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Publication numberUS3397860 A
Publication typeGrant
Publication date20 Aug 1968
Filing date19 Apr 1966
Priority date19 Apr 1966
Publication numberUS 3397860 A, US 3397860A, US-A-3397860, US3397860 A, US3397860A
InventorsBushmeyer Richard W
Original AssigneeCase Co J I
Export CitationBiBTeX, EndNote, RefMan
External Links: USPTO, USPTO Assignment, Espacenet
Valve for concrete pump or similar machine
US 3397860 A
Abstract  available in
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Claims  available in
Description  (OCR text may contain errors)

Aug. 20, 1968 R. w. BUSHMEYER 3,397,360

VALVE FOR CONCRETE PUMP OR SIMILAR MACHINE Filed April 19, 1966 2 Sheets-Sheet 1 INVENTOR 226%WMWM:

g M M, M id ATTORNEYS VALVE FOR CONCRETE PUMP OR SIMILAR MACHINE Filed April 19, 1966 2 Aug. 20, 1968 R. w. BUSHMEYER 2 Sheets-Sheet lNl/EN TOR w%wz yer ATTORNEYS United States Patent 3,397,860 VALVE FOR CONCRETE PUMP 0R SIMILAR MACHINE Richard W. Bushmeyer, Rockford, 111., assignor to .I. I. Case Company, a corporation of Wisconsin Filed Apr. 19, 1966, Ser. No. 543,691 1 Claim. (Cl. 251--61.1)

ABSTRACT OF THE DISCLOSURE A conduit section normally open for the flow of material therethrough is provided with valve means for controlling such flow. The valve means comprises a tubular member held within the conduit section by internal shoulders adjacent opposite ends of the section. A flexible diaphragm has its outer edges permanently sealed to the inner wall surface of the tubular member to form a separate fluid receiving compartment within the tubular member. Fluid flowing into the compartment under pressure moves the diaphragm into sealing engagement with the inner wall surface of the tubular member to completely close the opening therethrough. Release of the pressure allows the material to move the diaphragm back to its initial position and resume its flow.

This invention relates to a valve positioned in a conduit for controlling the flow of material therethrough, with particular reference to abrasive materials, such as concrete, for example, which may have rough aggregate enbodied therein.

It has been customary, heretofore, to use either gate or plug type valves to control the flow of concrete from the mixer through the conduit that directs the concrete to the specific location it is poured. The valves are operated by hydraulic cylinders and require accurate slides or ways to retain and guide them into effective sealing position. It is expensive to maintain equipment of this type in operating condition.

The gate type valve generally comprises a metal blade that is forced into the stream of concrete into sealing engagement with the inner wall surface of the conduit. Most of the aggregate is pushed to one side of the blade or the other as the blade moves toward the inner wall surface of the conduit, but often some pieces of aggregate are caught between the blade and the wall of the conduit, and the blade must crush them to provide an effective seal. A plug type valve of this type comprises a metal plunger having an outer covering of rubber. The plunger is forced against the wall of the conduit 'by a hydraulic cylinder to seal the conduit against the flow of concrete. The rubber becomes deformed as portions of the aggregate are trapped between it and the wall of the conduit, and the abrasive engagement between the rubber and the aggregate soon impairs the sealing efliciency of the plunger.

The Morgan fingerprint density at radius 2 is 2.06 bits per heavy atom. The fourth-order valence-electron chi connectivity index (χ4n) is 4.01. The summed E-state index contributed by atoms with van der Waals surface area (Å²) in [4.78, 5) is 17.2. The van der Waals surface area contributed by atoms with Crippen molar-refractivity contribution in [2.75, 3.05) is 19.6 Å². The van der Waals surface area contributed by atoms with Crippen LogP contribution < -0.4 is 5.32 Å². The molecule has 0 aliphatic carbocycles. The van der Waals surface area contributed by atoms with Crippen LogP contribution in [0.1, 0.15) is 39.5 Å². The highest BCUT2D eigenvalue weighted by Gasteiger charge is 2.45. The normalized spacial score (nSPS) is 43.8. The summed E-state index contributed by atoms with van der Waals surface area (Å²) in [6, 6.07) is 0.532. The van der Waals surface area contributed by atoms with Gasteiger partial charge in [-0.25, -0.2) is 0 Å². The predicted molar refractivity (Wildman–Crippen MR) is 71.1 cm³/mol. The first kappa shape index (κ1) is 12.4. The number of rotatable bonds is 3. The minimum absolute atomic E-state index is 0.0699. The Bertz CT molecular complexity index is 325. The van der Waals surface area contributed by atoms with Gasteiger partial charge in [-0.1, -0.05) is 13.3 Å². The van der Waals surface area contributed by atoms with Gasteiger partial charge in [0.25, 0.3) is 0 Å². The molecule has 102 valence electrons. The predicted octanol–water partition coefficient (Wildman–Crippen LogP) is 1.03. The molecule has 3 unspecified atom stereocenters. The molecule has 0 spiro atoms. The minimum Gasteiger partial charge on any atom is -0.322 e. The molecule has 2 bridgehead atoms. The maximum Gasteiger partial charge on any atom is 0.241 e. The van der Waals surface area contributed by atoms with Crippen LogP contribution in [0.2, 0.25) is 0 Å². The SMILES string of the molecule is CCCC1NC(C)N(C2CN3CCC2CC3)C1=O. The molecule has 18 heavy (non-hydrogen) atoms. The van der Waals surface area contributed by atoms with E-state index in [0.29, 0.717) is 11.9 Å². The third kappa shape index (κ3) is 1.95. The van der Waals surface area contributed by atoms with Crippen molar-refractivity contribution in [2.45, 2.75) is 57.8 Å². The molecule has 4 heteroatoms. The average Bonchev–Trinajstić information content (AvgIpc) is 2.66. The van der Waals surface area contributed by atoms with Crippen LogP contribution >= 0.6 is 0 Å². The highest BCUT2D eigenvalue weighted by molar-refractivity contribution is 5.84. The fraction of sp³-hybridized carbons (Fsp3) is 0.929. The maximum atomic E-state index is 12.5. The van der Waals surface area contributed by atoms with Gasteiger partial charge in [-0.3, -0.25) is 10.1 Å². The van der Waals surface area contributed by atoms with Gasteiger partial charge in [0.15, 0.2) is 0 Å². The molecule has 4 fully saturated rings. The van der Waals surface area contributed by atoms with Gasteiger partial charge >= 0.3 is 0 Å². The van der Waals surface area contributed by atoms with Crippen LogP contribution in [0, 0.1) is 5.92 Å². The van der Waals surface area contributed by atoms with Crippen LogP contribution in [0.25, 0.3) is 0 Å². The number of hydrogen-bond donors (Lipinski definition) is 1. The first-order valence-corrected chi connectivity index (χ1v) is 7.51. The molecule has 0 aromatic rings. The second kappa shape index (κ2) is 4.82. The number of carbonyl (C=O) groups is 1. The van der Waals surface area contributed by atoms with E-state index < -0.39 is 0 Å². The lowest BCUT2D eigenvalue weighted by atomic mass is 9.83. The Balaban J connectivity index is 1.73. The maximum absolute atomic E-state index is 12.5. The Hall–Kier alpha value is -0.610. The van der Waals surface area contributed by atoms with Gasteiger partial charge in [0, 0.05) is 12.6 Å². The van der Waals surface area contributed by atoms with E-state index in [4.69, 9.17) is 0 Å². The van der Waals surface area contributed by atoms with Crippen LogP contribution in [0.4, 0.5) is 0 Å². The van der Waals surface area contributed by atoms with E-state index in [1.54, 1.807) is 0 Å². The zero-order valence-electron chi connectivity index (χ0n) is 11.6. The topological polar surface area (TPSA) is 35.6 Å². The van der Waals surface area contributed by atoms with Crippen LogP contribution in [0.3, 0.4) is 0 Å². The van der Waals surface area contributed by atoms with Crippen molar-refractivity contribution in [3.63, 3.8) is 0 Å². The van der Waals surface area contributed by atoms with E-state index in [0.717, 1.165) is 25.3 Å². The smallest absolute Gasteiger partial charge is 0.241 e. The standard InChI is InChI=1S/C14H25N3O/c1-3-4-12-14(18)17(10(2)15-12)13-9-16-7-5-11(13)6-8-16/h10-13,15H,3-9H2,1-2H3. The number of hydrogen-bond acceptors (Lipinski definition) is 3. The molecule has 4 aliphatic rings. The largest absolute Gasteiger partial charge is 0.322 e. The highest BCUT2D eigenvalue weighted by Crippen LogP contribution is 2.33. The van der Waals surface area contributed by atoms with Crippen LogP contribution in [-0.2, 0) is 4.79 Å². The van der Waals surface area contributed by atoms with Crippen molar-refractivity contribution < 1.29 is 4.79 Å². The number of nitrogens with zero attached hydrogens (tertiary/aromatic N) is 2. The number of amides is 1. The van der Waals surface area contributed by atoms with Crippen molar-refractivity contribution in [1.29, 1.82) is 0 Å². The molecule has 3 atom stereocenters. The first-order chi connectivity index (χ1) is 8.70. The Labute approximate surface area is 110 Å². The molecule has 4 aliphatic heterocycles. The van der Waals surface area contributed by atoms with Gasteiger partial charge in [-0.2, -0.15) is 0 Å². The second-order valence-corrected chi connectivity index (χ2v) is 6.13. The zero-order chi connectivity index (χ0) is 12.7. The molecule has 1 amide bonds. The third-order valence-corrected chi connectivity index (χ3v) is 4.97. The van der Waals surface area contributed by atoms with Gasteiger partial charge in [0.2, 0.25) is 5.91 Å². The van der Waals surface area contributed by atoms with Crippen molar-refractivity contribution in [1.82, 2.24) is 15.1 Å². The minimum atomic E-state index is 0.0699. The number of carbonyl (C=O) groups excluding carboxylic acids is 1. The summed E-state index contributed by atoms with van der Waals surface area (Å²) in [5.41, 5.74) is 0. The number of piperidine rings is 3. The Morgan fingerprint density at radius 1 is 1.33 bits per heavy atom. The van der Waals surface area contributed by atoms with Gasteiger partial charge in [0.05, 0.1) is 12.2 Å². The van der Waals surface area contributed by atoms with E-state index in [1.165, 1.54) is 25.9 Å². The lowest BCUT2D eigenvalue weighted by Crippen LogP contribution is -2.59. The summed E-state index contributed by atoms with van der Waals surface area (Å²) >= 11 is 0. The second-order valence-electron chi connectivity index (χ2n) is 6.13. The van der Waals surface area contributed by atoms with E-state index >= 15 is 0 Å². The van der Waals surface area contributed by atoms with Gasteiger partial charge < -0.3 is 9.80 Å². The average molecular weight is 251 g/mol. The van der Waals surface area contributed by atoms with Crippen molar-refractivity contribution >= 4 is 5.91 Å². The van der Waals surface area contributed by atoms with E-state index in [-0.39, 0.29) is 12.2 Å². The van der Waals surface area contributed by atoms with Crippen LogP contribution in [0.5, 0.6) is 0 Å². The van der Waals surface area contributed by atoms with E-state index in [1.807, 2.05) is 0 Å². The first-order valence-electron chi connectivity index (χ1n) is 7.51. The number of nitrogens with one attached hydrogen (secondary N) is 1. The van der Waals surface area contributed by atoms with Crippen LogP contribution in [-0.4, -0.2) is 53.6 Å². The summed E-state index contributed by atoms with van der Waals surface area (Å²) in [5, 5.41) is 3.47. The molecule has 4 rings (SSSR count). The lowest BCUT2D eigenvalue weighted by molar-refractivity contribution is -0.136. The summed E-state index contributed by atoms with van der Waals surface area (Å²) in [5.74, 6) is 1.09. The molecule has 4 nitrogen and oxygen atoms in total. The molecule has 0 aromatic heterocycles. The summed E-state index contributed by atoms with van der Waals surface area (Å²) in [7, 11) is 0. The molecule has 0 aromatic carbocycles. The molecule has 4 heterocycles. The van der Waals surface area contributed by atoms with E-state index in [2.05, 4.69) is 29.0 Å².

A valve constructed in accordance with the present invention comprises a flexible diaphragm that is moved into sealing engagement with the conduit by fluid pressure and does not require any hydraulic cylinder or the accurately machined parts incidental thereto. The pressure chamber is vented to the atmosphere, thereby enabling the concrete to move the diaphragm away from its sealing engagement with the wall of the conduit when the fluid pressure is shut off and the vent is opened. The flexibility of the diaphragm enables it to enfold the aggregate trapped between it and the wall of the conduit. The diaphragm forms an effective seal without crushing the trapped aggregate and therefore eliminates the deleterious abrasive engagement to which the rubber coated plunger of the plug type valve is subjected. The diaphragm is 3,397,860 Patented Aug. 20, 1968 "ice imperforate and prevents any possibility of water from the concrete mix from leaking out from the conduit.

Suitable structure by means of which the above mentioned and other advantages of the invention are attained will be. described in the following specification, taken in conjunction with the accompanying drawings illustrating a few preferred embodiments of the invention, in which:

FIGURE 1 is a side elevational view of a conduit section containing one embodiment of the valve in closed position, with a portion broken away to facilitate illustration of the structure;

FIGURE 2 is a cross-sectional view in the plane indicated by the line 22 of FIGURE 1 and looking in the direction of the arrows;

FIGURE 3 is a cross-sectional view in the plane indicated by the line 3-3 of FIGURE 1;

FIGURE 4 is a cross-sectional view in the plane indicated by the line 4-4 of FIGURE 1;

FIGURE 5 is a view, similar to FIGURE 1, showing the valve in open position;

FIGURE 6 is a cross-sectional view in the plane indicated by the line 6-6 of FIGURE 5 and looking in the direction of the arrows;

FIGURE 7 is a vertical sectional view, on a reduced scale in the plane indicated by the line 7-7 of FIGURE 5 and looking in the direction of the arrows;

FIGURE 8 is a vertical sectional view, on a reduced scale, showing another embodiment of the valve, the solid lines showing the valve open, and the dash line indicating the closed position of the valve;

FIGURE 9 is a vertical sectional view of another embodiment of the valve in which the dash line indicates the open position of the valve;